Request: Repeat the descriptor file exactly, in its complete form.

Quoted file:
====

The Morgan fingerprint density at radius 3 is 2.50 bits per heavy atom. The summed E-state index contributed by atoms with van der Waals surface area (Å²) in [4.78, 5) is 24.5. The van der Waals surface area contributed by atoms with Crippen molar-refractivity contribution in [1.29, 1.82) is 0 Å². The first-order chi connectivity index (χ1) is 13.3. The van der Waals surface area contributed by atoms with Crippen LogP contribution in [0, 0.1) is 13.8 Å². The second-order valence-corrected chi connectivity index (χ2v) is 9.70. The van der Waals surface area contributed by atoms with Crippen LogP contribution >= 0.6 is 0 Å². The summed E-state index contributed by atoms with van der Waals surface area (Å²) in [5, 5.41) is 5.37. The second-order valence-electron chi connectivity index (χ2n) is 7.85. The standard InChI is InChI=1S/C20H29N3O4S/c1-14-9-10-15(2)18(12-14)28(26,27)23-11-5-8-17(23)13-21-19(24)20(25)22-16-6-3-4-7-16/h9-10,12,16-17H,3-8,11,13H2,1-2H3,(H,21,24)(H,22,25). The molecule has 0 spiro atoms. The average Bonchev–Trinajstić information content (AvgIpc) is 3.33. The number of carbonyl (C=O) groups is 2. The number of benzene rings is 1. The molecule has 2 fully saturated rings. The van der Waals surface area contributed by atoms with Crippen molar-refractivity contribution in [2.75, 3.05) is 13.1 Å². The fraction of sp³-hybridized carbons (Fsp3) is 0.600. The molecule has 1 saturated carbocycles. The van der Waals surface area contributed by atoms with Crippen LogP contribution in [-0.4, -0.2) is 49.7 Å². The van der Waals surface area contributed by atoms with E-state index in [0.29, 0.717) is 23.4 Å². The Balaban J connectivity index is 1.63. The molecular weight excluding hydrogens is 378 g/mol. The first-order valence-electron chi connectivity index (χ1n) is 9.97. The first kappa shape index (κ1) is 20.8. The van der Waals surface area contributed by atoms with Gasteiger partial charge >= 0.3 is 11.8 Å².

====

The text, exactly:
The Morgan fingerprint density at radius 3 is 2.50 bits per heavy atom. The summed E-state index contributed by atoms with van der Waals surface area (Å²) in [4.78, 5) is 24.5. The van der Waals surface area contributed by atoms with Crippen molar-refractivity contribution in [1.29, 1.82) is 0 Å². The first-order chi connectivity index (χ1) is 13.3. The van der Waals surface area contributed by atoms with Crippen LogP contribution in [0, 0.1) is 13.8 Å². The second-order valence-corrected chi connectivity index (χ2v) is 9.70. The van der Waals surface area contributed by atoms with Crippen LogP contribution >= 0.6 is 0 Å². The summed E-state index contributed by atoms with van der Waals surface area (Å²) in [5, 5.41) is 5.37. The second-order valence-electron chi connectivity index (χ2n) is 7.85. The standard InChI is InChI=1S/C20H29N3O4S/c1-14-9-10-15(2)18(12-14)28(26,27)23-11-5-8-17(23)13-21-19(24)20(25)22-16-6-3-4-7-16/h9-10,12,16-17H,3-8,11,13H2,1-2H3,(H,21,24)(H,22,25). The molecule has 0 spiro atoms. The average Bonchev–Trinajstić information content (AvgIpc) is 3.33. The number of carbonyl (C=O) groups is 2. The number of benzene rings is 1. The molecule has 2 fully saturated rings. The van der Waals surface area contributed by atoms with Crippen molar-refractivity contribution in [2.75, 3.05) is 13.1 Å². The fraction of sp³-hybridized carbons (Fsp3) is 0.600. The molecule has 1 saturated carbocycles. The van der Waals surface area contributed by atoms with Crippen LogP contribution in [-0.4, -0.2) is 49.7 Å². The van der Waals surface area contributed by atoms with E-state index in [0.29, 0.717) is 23.4 Å². The Balaban J connectivity index is 1.63. The molecular weight excluding hydrogens is 378 g/mol. The first-order valence-electron chi connectivity index (χ1n) is 9.97. The first kappa shape index (κ1) is 20.8. The van der Waals surface area contributed by atoms with Gasteiger partial charge >= 0.3 is 11.8 Å².